OSH Statistics (Injuries, Illnesses and Fatalities)

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OSH Statistics (Injuries, Illnesses and Fatalities)



The Arkansas Department of Labor and Licensing, OSH/CFOI section, administers two statistical programs through a grant/agreement with the U. S. Department of Labor, Bureau of Labor Statistics (BLS).

The first program, known as the Survey of Occupational Injuries and Illnesses (SOII), involves collecting data from a random sample of both public and private employers.  The section compiles data issued annually for the preceding calendar year.

Safety and health policy analysts and researchers use this information to help prevent work injuries by:

• Informing workers of life-threatening hazards associated with various jobs.

• Promoting safer work practices through enhanced job safety training.

• Assessing and improving workplace safety standards.

• Identifying new areas of safety research.

The data collected from this survey includes annual average employment, total hours worked, and injury and illness totals for the State of Arkansas.  Demographic and case characteristic data are provided for work injury cases that involve one or more day away from work, job transfer, or restriction.  For 2022, 2.5 work-related injuries and illnesses were reported for every 100 full-time workers in private industry in Arkansas, up from 2.4 in 2021. The national private sector incidence rate in 2022 was 2.7.  For the public sector in Arkansas, there were 3.1 work-related injuries and illnesses reported for every 100 fulltime workers in 2022, compared to 3.3 in 2021.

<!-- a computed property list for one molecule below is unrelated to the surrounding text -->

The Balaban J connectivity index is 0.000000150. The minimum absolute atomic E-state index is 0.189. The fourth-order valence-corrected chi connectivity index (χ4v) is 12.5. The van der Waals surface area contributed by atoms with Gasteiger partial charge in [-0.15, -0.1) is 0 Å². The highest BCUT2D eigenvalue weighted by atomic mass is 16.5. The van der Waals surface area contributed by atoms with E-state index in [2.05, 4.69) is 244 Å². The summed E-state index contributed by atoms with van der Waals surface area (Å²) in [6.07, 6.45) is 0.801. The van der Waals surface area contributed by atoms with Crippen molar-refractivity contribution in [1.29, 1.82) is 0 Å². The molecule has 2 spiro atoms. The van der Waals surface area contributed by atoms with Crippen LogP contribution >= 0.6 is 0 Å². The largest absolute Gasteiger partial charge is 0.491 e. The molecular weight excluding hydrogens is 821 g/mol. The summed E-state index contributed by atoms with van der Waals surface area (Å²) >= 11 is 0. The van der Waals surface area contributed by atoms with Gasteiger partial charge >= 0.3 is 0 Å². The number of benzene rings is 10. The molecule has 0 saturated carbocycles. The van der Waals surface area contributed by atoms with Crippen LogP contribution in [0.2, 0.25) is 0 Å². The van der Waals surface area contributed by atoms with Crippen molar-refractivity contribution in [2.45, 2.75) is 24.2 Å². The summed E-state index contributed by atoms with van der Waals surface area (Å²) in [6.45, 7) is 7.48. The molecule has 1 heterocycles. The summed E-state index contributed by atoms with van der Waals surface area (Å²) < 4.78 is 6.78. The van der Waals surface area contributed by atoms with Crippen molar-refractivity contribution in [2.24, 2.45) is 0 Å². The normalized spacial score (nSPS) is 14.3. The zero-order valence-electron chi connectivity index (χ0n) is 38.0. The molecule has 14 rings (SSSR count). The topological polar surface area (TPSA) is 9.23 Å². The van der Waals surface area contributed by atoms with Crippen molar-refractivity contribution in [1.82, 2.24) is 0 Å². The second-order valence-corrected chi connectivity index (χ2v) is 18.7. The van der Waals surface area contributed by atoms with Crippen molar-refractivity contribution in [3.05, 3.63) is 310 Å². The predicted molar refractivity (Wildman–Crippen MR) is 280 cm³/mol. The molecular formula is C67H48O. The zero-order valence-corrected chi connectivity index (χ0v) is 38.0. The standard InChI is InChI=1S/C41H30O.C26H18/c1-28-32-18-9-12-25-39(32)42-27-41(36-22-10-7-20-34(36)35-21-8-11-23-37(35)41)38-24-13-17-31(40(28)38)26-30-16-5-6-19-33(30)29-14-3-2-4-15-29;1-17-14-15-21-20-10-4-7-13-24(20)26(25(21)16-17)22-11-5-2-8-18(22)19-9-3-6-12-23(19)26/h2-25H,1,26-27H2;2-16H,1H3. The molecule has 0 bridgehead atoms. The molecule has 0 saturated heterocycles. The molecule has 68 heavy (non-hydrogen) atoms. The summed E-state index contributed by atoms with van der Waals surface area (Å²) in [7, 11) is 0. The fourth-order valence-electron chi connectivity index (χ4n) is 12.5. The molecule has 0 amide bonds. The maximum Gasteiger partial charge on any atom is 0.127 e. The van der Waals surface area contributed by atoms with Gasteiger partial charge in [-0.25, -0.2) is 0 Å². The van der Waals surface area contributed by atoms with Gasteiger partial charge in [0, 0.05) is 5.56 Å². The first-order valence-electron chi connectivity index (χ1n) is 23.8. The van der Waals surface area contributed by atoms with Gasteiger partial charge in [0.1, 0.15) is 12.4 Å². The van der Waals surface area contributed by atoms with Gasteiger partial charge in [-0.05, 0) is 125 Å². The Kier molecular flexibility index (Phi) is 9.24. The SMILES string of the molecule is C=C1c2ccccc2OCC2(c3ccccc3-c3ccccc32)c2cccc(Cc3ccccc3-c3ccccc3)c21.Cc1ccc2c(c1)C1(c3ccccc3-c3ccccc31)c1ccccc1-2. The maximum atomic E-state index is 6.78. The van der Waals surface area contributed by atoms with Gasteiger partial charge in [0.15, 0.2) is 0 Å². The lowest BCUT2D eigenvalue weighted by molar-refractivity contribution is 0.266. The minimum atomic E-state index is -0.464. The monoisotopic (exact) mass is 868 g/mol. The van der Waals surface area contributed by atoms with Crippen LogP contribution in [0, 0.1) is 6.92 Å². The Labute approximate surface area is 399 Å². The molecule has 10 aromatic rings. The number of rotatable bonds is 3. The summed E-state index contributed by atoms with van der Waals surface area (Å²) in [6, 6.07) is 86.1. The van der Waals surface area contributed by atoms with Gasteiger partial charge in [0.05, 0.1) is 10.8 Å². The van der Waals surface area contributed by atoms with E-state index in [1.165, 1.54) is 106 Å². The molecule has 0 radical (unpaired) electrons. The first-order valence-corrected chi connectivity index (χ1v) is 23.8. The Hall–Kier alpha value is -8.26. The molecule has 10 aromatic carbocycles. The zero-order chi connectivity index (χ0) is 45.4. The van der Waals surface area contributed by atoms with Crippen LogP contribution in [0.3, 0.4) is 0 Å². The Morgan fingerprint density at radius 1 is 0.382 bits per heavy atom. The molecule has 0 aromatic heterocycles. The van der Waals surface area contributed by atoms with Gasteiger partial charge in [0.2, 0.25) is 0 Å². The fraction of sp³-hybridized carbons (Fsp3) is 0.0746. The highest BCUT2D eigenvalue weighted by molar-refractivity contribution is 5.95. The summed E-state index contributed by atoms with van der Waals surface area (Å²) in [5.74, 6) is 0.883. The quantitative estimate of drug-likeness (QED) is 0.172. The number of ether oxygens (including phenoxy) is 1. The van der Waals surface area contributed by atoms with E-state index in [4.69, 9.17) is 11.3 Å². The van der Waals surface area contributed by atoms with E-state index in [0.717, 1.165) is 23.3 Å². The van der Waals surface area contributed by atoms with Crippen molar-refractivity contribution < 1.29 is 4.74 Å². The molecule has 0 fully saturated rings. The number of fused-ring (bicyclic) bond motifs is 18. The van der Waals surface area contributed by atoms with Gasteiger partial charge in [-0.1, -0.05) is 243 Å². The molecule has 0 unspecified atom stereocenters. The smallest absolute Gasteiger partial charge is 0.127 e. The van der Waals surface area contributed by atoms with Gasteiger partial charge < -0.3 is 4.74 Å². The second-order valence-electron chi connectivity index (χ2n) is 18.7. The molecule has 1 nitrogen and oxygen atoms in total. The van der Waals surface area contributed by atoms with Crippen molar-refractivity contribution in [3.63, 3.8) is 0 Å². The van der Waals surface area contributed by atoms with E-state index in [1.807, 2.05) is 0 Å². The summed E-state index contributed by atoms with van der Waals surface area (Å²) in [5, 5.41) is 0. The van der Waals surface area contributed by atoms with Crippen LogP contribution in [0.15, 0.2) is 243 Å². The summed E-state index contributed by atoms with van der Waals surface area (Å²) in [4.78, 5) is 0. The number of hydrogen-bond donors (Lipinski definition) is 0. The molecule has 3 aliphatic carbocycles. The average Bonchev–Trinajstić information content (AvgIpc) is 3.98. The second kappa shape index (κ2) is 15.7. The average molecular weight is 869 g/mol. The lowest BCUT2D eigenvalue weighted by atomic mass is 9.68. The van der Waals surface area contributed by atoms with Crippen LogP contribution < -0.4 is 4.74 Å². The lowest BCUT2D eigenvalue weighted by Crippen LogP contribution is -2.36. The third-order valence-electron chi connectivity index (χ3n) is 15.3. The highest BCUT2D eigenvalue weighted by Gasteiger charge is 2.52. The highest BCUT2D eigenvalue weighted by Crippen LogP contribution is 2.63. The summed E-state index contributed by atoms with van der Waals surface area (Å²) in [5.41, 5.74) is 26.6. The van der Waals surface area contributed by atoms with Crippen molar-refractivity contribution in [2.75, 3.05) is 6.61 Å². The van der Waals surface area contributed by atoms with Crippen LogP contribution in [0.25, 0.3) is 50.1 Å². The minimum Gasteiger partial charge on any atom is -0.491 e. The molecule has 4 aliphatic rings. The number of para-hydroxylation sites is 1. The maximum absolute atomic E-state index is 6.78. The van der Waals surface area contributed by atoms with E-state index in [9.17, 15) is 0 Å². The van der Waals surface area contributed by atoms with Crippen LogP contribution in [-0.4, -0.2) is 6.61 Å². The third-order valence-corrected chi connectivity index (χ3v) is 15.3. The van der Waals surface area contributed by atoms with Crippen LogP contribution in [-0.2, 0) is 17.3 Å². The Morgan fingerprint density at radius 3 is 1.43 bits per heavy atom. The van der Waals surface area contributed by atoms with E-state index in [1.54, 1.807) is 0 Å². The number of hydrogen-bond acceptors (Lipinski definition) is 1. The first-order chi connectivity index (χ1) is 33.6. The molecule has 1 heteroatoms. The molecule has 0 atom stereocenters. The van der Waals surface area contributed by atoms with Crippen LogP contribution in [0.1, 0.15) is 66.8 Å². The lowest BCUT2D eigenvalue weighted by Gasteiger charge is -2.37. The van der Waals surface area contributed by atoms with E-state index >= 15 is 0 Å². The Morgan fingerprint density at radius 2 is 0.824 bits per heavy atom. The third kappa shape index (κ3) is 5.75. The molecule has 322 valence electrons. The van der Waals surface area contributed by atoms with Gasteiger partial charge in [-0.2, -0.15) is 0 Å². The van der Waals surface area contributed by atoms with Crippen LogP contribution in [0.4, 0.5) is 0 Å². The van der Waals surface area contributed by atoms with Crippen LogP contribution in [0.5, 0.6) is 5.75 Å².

The second statistical program is known as the Census of Fatal Occupational Injuries (CFOI). This program collects data to produce comprehensive, accurate, and timely counts of fatal work injuries in the State of Arkansas.  To compile counts that are as complete as possible, the census uses multiple sources to identify, verify, and profile fatal worker injuries.  Information about each fatal workplace injury – occupation and other worker characteristics, equipment involved, and circumstances of the event – is obtained by cross-referencing source records such as death certificates, workers’ compensation reports, and federal and state agency administrative reports. In 2021, 74 workers lost their lives in Arkansas, up from 64 in 2020.

Year # Fatalities Year # Fatalities Year # Fatalities
1992 82 2002 80 2012 63
1993 71 2003 87 2013 63
1994 85 2004 70 2014 67
1995 91 2005 80 2015 74
1996 88 2006 78 2016 68
1997 102 2007 89 2017 76
1998 86 2008 85 2018 76
1999 76 2009 75 2019 62
2000 106 2010 87 2020 64
2001 68 2011 93 2021 74

Please visit http://www.bls.gov/iif for more information on both programs.

State tables can be found on the BLS website here:

More detailed data can be extracted using the LABSTAT data found here:


For more information on SOII or CFOI statistics, contact Don Cash at 501-682-4542